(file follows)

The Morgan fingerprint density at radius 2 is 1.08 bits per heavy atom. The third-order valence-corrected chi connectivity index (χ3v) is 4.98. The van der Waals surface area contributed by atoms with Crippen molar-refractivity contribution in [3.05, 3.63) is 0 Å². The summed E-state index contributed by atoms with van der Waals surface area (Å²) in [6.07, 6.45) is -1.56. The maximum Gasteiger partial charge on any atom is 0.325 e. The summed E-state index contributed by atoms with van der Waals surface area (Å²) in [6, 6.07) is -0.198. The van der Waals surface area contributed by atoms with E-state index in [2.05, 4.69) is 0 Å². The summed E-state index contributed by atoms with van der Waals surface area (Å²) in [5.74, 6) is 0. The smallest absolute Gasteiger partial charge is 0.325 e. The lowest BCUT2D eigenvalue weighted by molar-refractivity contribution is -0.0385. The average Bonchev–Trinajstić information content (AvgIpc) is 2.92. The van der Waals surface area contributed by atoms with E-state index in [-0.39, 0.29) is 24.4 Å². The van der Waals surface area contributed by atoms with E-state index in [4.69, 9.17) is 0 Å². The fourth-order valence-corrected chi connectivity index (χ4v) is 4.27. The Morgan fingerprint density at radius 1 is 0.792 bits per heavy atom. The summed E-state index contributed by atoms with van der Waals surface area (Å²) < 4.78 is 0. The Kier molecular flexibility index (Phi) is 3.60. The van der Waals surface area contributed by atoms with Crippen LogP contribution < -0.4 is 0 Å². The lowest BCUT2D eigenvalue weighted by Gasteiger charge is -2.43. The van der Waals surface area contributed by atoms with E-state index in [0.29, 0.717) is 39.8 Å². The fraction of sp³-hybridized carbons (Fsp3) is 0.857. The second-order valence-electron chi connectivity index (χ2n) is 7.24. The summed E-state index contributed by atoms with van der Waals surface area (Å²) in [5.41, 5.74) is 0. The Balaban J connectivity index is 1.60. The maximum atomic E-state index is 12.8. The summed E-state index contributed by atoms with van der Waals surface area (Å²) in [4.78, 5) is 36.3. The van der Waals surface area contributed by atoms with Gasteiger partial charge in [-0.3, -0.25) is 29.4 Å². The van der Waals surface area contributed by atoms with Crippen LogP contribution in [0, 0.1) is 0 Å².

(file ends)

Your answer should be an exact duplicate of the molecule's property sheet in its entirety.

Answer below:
The Morgan fingerprint density at radius 2 is 1.08 bits per heavy atom. The third-order valence-corrected chi connectivity index (χ3v) is 4.98. The van der Waals surface area contributed by atoms with Crippen molar-refractivity contribution in [3.05, 3.63) is 0 Å². The summed E-state index contributed by atoms with van der Waals surface area (Å²) in [6.07, 6.45) is -1.56. The maximum Gasteiger partial charge on any atom is 0.325 e. The summed E-state index contributed by atoms with van der Waals surface area (Å²) in [6, 6.07) is -0.198. The van der Waals surface area contributed by atoms with E-state index in [2.05, 4.69) is 0 Å². The summed E-state index contributed by atoms with van der Waals surface area (Å²) in [5.74, 6) is 0. The smallest absolute Gasteiger partial charge is 0.325 e. The lowest BCUT2D eigenvalue weighted by molar-refractivity contribution is -0.0385. The average Bonchev–Trinajstić information content (AvgIpc) is 2.92. The van der Waals surface area contributed by atoms with E-state index in [-0.39, 0.29) is 24.4 Å². The van der Waals surface area contributed by atoms with E-state index in [4.69, 9.17) is 0 Å². The fourth-order valence-corrected chi connectivity index (χ4v) is 4.27. The Morgan fingerprint density at radius 1 is 0.792 bits per heavy atom. The summed E-state index contributed by atoms with van der Waals surface area (Å²) < 4.78 is 0. The Kier molecular flexibility index (Phi) is 3.60. The van der Waals surface area contributed by atoms with Crippen LogP contribution < -0.4 is 0 Å². The lowest BCUT2D eigenvalue weighted by Gasteiger charge is -2.43. The van der Waals surface area contributed by atoms with E-state index in [0.29, 0.717) is 39.8 Å². The fraction of sp³-hybridized carbons (Fsp3) is 0.857. The second-order valence-electron chi connectivity index (χ2n) is 7.24. The summed E-state index contributed by atoms with van der Waals surface area (Å²) in [5.41, 5.74) is 0. The Balaban J connectivity index is 1.60. The maximum atomic E-state index is 12.8. The summed E-state index contributed by atoms with van der Waals surface area (Å²) in [4.78, 5) is 36.3. The van der Waals surface area contributed by atoms with Gasteiger partial charge in [-0.3, -0.25) is 29.4 Å². The van der Waals surface area contributed by atoms with Crippen LogP contribution in [0, 0.1) is 0 Å².